Portugal, where 1,300,000 citizens do not have a family doctor, adds to its gallery of contrasts the fact that it has become a paradise for those who start managing cryptocurrencies. And now a milestone has been reached in real estate transactions because it is the first country in Europe where a house is sold exclusively using bitcoins.
The operation was closed on May 5 in Braga, the third city of the Iberian neighbor. There, 58 kilometers from Porto and 110 from Vigo, a man used three of those virtual currencies to seal the pact and get a three-bedroom apartment. And how much are those three bitcoins worth in euros? Well, at 110,000 euros, the amount required to finalize the agreement before moving to Póvoa de Varzim in order to formalize the deed.
A new regulation in this sense has just come into force throughout the Portuguese territory, which ends the need to 'translate' cryptocurrencies into euros. Everything changes with the new legislation, since the procedure is different today and has been simplified. Thus, the client has to clearly show the cryptocurrency, with the guarantee that all controls are activated in order to preserve cyber security.
We are, therefore, facing a kind of digital barter: virtual money for the right to property. A context that serves the specialized company Zome, whose headquarters are precisely in Braga, to declare: "This transaction represents a historical milestone, such as the transfer of a digital asset to a physical asset."
It is expanded by one of the Zome executives: "The future of transactions will go through crypto assets, so we believe that this operation will start a whole new world of possible businesses." And Carlos Santos continues: «This type of business will have an exponential increase and Portugal is showing very promising signs in terms of the digital economy».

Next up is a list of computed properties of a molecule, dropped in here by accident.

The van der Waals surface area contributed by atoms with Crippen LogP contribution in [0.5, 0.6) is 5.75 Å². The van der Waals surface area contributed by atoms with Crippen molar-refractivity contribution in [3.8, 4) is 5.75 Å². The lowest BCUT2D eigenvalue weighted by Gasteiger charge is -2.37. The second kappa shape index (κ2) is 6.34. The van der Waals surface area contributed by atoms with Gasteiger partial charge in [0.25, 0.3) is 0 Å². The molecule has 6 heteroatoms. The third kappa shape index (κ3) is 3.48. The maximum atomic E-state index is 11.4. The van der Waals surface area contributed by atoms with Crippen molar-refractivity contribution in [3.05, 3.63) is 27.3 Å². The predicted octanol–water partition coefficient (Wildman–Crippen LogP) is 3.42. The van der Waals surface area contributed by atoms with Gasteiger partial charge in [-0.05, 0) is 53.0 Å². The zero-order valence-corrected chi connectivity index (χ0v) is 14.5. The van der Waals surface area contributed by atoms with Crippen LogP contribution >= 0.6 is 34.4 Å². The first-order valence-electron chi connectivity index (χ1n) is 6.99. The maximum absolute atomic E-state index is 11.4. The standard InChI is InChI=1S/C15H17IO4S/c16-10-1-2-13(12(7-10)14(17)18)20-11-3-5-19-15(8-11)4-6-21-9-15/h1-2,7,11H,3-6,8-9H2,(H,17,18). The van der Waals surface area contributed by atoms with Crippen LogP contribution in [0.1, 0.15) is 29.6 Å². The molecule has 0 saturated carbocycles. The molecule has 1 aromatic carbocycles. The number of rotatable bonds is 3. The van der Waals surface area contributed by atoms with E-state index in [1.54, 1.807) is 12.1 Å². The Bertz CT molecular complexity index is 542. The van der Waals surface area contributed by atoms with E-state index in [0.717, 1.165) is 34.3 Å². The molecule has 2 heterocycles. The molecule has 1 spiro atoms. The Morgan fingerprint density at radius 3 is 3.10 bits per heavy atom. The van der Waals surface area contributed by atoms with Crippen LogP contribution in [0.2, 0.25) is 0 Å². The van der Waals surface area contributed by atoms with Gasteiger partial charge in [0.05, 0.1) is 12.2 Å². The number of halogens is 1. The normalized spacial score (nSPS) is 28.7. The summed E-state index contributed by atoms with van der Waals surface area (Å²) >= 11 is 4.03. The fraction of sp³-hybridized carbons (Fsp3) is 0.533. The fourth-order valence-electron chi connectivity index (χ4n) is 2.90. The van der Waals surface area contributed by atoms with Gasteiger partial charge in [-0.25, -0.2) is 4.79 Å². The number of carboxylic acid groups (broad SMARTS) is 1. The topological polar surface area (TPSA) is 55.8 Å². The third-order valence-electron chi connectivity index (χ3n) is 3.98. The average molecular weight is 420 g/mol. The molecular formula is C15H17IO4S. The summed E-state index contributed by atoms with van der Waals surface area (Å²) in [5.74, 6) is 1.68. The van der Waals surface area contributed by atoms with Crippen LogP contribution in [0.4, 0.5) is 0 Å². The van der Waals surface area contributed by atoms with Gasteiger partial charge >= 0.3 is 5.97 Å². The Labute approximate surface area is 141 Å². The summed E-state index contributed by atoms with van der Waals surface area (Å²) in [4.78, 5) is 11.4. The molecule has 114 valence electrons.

Naturally, cyber precautions are a high priority in this context: communicating the number of the digital deposit, identifying the parties involved, proving that the money goes from one wallet to another at the time of the transaction. Indeed, the steps that the neighboring country is taking guarantee that it will not be left behind in the universe of the new economy.
As an example, the report carried out by the British real estate and consulting firm Savills, which certifies that the city in the world preferred by digital nomads is Lisbon. It is this influential urban tribe that has taken the floor and the result is already noticeable in the Portuguese capital, where foreigners are willing to spend almost twice as much as a local citizen to acquire a home.
Digital nomads are proliferating at the pace of remote work, which has made many executives and employees free to choose where to live and work. It is only a matter of time before they start using cryptocurrencies. The basis is that carrying out a professional job through a computer from home means that it is no longer necessary to be glued or put up with the inconveniences of residing in London, Brussels or any other point of congestion.
No more traffic jams to and from the suburbs. An era of bright life arrives in a strategic place. If it can be with a beach, much better. And that is where Lisbon takes the cake, with the stretch to Cascais and Sintra gaining popularity. So Portugal tries to enrich itself by exploiting the quality of life and accompanying it with legislation that favors operations in cryptocurrencies.
The digital nomads have landed to stay, as teleworking has imposed a parallel reality in which the home is transformed into an office and the office into a home. The contrast between leisure and work is pulverized. It is the breeding ground to close operations such as the one for the apartment now sold in Braga.
It is estimated that, by 2035, there will be about 1,000 million of these present and future inhabitants wandering around the planet, looking for enclaves to settle down and become more addicted to the designs of quality of life.
Cities like Braga have gotten their act together and the Lisbon City Council is joining the trend by implementing support measures and encouraging digital nomads to relocate their residence, to give just one example.
"The European working population is changing and evolving towards a decentralized digital society," says the Spanish expert known as Antonio G. His is the 'Digital Nomad School' project, a true flagship of these times. His words can be extended to budding buyers who prefer virtual currency. "The workers of the 21st century have telecommuting as one of their great aspirations," continues this man specialized in digital marketing. End goal? Reconcile a pleasant existence with work activity and not definitively put aside personal desires.